Body packing


Seized cocaine containers (i.e. bodypacks).
Illicit drugs evacuated from a body packer. They are packed tightly and wrapped into aluminum foil.
  • Body packers, also called "mules", swallow or insert drug filled packets into body cavity, usually to smuggle them across borders
  • Packets usually made of several layers of latex and outer wax coating
  • Each packet contains about 10g of drug and body packers ingest between 50 to 100 drug containers at a time[1]
  • Sometimes packets are inserted rectally or vaginally
  • Distinct from Body stuffing (ingestion of illicit drugs while pursued by law enforcement, usually small quantity)

Foreign Body Types

Clinical Features

  • Situations in which body packers present to the ED:
  • History and physical
    • Type of drug
    • Type of packet wrapping (more likely to rupture or leak if home made)
    • Number of packets ingested
    • GI symptoms (pain, distention, obstipation)
    • Other drug use

Differential Diagnosis

Drugs of abuse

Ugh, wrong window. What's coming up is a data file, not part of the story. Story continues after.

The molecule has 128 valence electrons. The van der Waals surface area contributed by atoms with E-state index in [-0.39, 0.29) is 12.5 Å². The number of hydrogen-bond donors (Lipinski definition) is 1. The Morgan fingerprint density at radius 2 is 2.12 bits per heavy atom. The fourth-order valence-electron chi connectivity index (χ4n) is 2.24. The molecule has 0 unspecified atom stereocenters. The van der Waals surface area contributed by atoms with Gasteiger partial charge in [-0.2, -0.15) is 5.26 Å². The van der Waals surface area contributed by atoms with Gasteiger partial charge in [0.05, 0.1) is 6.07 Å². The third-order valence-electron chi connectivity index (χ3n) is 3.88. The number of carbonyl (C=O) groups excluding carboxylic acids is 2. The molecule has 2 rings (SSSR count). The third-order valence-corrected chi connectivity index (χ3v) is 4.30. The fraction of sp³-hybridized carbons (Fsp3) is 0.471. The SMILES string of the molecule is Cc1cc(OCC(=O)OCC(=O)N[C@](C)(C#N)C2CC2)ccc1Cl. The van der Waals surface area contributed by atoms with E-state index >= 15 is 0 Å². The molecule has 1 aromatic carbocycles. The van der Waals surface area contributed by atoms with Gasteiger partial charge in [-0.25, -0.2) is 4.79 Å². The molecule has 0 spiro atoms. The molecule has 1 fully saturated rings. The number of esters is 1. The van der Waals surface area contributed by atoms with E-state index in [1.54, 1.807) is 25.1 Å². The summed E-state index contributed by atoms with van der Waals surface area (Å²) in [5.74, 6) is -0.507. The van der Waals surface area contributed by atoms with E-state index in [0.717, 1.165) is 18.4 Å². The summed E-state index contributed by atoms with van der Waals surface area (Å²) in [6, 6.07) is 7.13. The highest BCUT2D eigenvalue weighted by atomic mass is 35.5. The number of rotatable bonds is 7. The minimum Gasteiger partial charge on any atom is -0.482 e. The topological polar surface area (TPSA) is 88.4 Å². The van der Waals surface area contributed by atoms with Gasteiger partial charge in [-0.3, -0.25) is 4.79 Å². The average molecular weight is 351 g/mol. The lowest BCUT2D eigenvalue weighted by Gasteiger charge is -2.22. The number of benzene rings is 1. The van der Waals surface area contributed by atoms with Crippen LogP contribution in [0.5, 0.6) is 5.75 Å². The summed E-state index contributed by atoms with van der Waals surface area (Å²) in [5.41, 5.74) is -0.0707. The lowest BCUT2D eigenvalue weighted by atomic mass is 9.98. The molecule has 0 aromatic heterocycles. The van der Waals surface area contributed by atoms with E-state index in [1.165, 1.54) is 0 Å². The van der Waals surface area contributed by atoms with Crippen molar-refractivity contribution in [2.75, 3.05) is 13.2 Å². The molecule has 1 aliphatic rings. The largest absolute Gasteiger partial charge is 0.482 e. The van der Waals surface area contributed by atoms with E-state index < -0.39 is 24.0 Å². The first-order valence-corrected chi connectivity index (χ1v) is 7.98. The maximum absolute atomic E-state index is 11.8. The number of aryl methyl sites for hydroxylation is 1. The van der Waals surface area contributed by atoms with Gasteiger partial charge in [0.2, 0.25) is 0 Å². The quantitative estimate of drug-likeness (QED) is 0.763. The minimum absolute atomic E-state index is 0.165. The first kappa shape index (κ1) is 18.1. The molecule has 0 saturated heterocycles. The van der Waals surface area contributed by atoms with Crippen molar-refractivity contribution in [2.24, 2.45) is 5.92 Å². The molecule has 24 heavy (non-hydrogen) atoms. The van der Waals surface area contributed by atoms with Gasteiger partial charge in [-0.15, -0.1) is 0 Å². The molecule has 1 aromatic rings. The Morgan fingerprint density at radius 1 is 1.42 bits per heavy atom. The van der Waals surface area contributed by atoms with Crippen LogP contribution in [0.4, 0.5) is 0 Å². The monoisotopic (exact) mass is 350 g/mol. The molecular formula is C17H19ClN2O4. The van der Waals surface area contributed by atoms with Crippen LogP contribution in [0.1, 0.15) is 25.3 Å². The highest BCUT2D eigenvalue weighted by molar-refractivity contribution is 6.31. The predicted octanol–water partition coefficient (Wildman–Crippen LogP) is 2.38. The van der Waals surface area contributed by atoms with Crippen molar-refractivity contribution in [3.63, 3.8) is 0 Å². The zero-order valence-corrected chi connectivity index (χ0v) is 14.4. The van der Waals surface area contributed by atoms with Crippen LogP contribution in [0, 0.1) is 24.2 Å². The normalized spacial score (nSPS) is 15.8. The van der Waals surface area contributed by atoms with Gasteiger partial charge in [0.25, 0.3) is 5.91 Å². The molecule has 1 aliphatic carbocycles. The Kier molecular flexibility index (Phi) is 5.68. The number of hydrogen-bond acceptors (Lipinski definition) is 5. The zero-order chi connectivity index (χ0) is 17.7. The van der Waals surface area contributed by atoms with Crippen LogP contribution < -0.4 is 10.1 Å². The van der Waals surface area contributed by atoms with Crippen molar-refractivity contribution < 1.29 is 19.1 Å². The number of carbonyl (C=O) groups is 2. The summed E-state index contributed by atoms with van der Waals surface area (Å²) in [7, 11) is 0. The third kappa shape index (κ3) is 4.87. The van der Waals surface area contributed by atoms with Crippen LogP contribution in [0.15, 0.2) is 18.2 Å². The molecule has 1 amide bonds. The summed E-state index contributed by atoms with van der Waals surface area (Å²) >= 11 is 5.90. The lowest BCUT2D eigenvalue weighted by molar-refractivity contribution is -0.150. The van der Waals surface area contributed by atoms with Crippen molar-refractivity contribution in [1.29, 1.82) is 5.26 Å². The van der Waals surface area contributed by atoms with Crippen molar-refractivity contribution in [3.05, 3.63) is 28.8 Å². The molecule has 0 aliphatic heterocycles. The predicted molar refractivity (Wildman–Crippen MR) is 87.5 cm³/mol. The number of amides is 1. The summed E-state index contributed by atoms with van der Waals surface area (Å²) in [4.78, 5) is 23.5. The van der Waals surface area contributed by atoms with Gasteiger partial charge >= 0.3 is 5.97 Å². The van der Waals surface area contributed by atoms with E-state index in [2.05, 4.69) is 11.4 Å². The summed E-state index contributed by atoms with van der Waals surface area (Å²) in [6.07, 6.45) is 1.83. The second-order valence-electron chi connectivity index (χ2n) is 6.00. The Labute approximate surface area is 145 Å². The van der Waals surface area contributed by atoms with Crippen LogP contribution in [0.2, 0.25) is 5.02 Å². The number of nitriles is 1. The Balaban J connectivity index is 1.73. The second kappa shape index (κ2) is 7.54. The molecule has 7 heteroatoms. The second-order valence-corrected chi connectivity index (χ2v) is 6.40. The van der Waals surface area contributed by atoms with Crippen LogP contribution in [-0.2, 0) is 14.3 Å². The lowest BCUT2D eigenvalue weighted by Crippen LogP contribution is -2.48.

Abdominal x-ray reveals multiple, oval radiopaque packets throughout the abdomen.
Abdominal X-ray showing swallowed packages of cocaine.
(A) plain x-ray reveals several uniform radiopaque packets; B-C, Abdominal CT scan without oral contrast shows numerous randomly distributed packets within the small bowel and colon. Their density is 150-170HU which is compatible with the density of opium.



  • Admit all to ICU, regardless of symptoms
  • Complete GI decontamination by contrast CT should be documented prior to discharge
    • History is unreliable
    • Passage of 2 or 3 packet free bowel movements is not sufficient[2]

See Also

External Links


  1. Booker RJ. Packers, pushers and stuffers--managing patients with concealed drugs in UK emergency departments: a clinical and medicolegal review. Emerg Med J. 2009;26(5):316-20.
  2. Rousset P. Detection of residual packets in cocaine body packers: low accuracy of abdominal radiography-a prospective study. Eur Radiol. 2013;23(8):2146-55.